Sengupta also reflects a similar opinion as he says that because of the mainstream nature of Bollywood, its portrayal of women is bound to swing between conservative and middling liberal.

“But still, there might be modes which are more sensitive to women’s issues, for example, the erstwhile melodrama of the 1950s, but in my opinion, we have discarded those modes,” he adds.

 

What Sengupta is talking about are movies like Sharada (1957) and Mother India (1957). Directed by L.V. Prasad and Mehboob Khan and written by Vishwamitter Adil and Mehboob Khan, Wajahat Mirza, S. Ali Raza, respectively, all men, had rather more defined and strong women characters.

 

 

Yes, there were still some issues like women’s undying marriage with Indian sanskar and virtues, these women were still empowered with choice and self-worth. For example, in Mother India, when Nargis Dutt’s character Radha goes to submit herself to sexual advances of Sukhilala, she gets a feeling that her husband is alive and that’s when she decided to move out of the place. While the whole concept of not submitting to an evil man because her husband might be alive might seem flawed to feminists, the lady still got the power of choice which is commendable.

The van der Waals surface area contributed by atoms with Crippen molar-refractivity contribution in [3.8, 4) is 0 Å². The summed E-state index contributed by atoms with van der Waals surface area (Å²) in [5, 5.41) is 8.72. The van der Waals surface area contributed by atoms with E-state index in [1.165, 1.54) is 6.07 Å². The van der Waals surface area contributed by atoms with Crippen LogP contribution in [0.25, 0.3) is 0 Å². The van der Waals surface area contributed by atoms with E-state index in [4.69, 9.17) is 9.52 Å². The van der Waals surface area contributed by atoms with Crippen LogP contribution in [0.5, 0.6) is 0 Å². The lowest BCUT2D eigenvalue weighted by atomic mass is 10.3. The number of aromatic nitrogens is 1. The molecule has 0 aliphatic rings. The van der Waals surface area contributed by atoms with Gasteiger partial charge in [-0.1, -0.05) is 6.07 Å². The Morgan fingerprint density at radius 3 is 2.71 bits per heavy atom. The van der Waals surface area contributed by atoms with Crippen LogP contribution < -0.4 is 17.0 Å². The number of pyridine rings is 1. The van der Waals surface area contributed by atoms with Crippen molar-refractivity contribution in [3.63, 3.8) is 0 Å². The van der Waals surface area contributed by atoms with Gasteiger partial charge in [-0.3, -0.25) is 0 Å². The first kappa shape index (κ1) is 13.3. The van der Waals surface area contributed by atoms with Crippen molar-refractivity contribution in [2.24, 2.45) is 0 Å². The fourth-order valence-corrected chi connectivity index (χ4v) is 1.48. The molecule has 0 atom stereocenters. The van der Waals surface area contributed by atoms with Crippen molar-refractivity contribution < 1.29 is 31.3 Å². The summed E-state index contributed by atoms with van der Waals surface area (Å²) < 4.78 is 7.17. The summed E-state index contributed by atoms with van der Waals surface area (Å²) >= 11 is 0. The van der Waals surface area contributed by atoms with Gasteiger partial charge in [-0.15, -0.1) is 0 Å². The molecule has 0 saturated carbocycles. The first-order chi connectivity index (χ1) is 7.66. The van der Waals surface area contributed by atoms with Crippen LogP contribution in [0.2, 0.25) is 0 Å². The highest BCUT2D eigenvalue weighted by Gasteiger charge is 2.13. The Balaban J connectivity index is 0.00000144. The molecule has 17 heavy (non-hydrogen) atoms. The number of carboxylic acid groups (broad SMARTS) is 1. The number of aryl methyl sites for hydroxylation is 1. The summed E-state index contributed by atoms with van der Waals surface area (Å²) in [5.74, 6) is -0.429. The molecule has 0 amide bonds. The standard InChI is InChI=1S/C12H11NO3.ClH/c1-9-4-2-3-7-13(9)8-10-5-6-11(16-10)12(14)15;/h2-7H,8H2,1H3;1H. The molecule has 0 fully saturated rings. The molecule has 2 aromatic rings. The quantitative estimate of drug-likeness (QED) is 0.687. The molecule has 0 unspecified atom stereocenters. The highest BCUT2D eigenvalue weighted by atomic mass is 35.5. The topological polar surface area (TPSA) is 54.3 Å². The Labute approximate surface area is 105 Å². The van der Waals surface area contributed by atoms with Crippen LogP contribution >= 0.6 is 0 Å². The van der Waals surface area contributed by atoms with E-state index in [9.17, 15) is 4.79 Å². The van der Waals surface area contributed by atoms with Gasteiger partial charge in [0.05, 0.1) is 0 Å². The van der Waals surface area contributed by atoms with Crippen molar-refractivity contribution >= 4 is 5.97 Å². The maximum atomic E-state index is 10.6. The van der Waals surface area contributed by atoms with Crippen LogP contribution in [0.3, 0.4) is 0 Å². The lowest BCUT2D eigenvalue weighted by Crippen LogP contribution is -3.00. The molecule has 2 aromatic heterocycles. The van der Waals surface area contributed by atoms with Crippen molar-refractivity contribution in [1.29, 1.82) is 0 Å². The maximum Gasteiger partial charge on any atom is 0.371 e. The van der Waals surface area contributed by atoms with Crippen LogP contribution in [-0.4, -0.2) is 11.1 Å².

If we look at the more recent cinematic pieces with strong female representation, we can see this break from virtues. In Raazi (2018), Alia Bhatt’s Sehmat, though a little hesitant, is unflinching when she points a gun at her husband. Also, director Meghna Gulzar is very clear in communicating that this hesitation doesn’t emerge from her wife duties, but because of the romantic relationship, Sehmat has developed with the man she is married to.

 

So, if not more female writers and directors, what can bring a more sensitive undertone to the roles of women in Bollywood?